I and many others have done it and so can you
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Old 04-07-2015, 12:52 PM
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My wife and I are both sober. The commitment to do so was like getting re-married. I do SR and the occasional meeting and she just does life sober. I will say that I was willing to do it alone if it came down to that as we were very practiced at supporting each other in drunkenness and all the co-dep that goes with THAT. We ARE doing it but it's no easy task. Best wishes on saving yourself. If your partner is willing to live sober (no matter what) then it's just life stuff.
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Old 04-07-2015, 01:14 PM
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Like Carlotta, you might find yourself a double winner. You should pop over the the Friends and Family of Alcoholics forum and see what may lie ahead for you when you do get sober and he doesn't. You might have to give some thought to the idea that an alcoholic boyfriend of a few months is not the best thing for your recovery...nor the makings of a solid relationship.
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Old 04-07-2015, 01:44 PM
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It can be done, quitting together, but each person has to have their own plan. As was mentioned above, comparisons and competition are detrimental. To me, at least. I have 16 months. My husband relapsed before Christmas. It's been really hard to stay focused on me but I have to. What has been working for me won't work for him and vvice versa. But I get caught in the trap of "I'm doing it? Why aren't you? You know how to do it!!!" Because he does. He's had longer periods of sobriety than I. The risk of one of you relapsing also is a trigger. I've had to work extra hard not to drink at my husband and my anger.

But you can be very supportive of each other. Personally, I don't like attending AA meetings with my husband. I go, but on my own. I always feel that when he shares something he's merely blowing smoke for my benefit and not because he's serious.

Good luck!
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Old 04-07-2015, 02:09 PM
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You can do this Pigeonhead!!
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Old 04-08-2015, 05:29 PM
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How are you doing today?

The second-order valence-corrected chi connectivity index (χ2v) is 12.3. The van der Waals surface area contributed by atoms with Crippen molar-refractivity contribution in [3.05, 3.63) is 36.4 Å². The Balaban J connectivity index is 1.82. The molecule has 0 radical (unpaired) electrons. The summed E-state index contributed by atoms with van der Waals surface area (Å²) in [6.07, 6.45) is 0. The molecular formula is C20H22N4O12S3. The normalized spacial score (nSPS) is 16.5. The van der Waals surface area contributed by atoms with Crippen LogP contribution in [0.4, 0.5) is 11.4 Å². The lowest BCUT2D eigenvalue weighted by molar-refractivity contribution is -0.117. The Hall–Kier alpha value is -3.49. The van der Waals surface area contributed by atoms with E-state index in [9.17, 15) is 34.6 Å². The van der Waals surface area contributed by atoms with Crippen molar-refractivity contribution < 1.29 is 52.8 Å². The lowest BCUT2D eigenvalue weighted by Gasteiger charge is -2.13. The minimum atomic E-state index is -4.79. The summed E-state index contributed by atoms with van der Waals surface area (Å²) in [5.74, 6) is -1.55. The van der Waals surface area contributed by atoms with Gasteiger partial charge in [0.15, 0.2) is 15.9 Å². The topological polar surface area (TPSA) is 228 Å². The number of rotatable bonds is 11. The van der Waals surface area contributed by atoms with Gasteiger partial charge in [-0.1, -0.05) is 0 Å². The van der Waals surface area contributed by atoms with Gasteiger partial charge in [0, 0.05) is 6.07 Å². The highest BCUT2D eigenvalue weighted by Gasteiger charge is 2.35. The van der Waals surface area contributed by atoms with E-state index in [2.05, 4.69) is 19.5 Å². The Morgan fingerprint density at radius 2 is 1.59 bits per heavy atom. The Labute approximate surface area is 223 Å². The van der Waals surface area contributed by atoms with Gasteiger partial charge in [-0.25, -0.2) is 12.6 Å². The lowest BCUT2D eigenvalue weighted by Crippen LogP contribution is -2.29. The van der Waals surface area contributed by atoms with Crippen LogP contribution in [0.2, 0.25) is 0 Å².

You should check out the 24 hours recovery connections. It s a fun supportive way to hold ourselves accountable. You just check in on the thread and you commit not to drink or drug for the next 24 hours
http://www.soberrecovery.com/forums/...ml#post5308096
I would also recommend that you join the class of April where you can get support and give support to your peers who quit at the same time
http://www.soberrecovery.com/forums/...2015-a-17.html

You can do it.
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Old 04-08-2015, 05:36 PM
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Carlotta's post touched on a lot of things I might have said

Make sure your recovery doesn't depend on one other person, and neither does his.

There's a lot of support around here and elsewhere
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Old 04-15-2015, 02:25 PM
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So...guess what? This [admittedly somewhat] problematic relationship has come to a close. So it looks like we'll each be pursuing sobriety apart. Somehow I think it will be better this way.
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Old 04-15-2015, 03:09 PM
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I'm sorry, but I suspect you're right pigeonhead.

D
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Old 04-15-2015, 03:22 PM
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Thank you. It's for the best. I knew in my gut it probably wasn't going to last. He's a cool guy with many, many problems. I have to help myself first and all that...and I'm not the person to help him get it together.
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Old 04-15-2015, 03:29 PM
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That said, I'm still pretty sad, and it's going to be hard not to console myself with the instant "comfort" of the fanged demon booze.
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Old 04-15-2015, 04:53 PM
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well now............................................... ............

as the old cliche' goes, "Put the mask on yourself before you try to help others."

Sorry to hear of your heavy heart, but you know it's for the best, don't let booze back into your life, it's not your friend.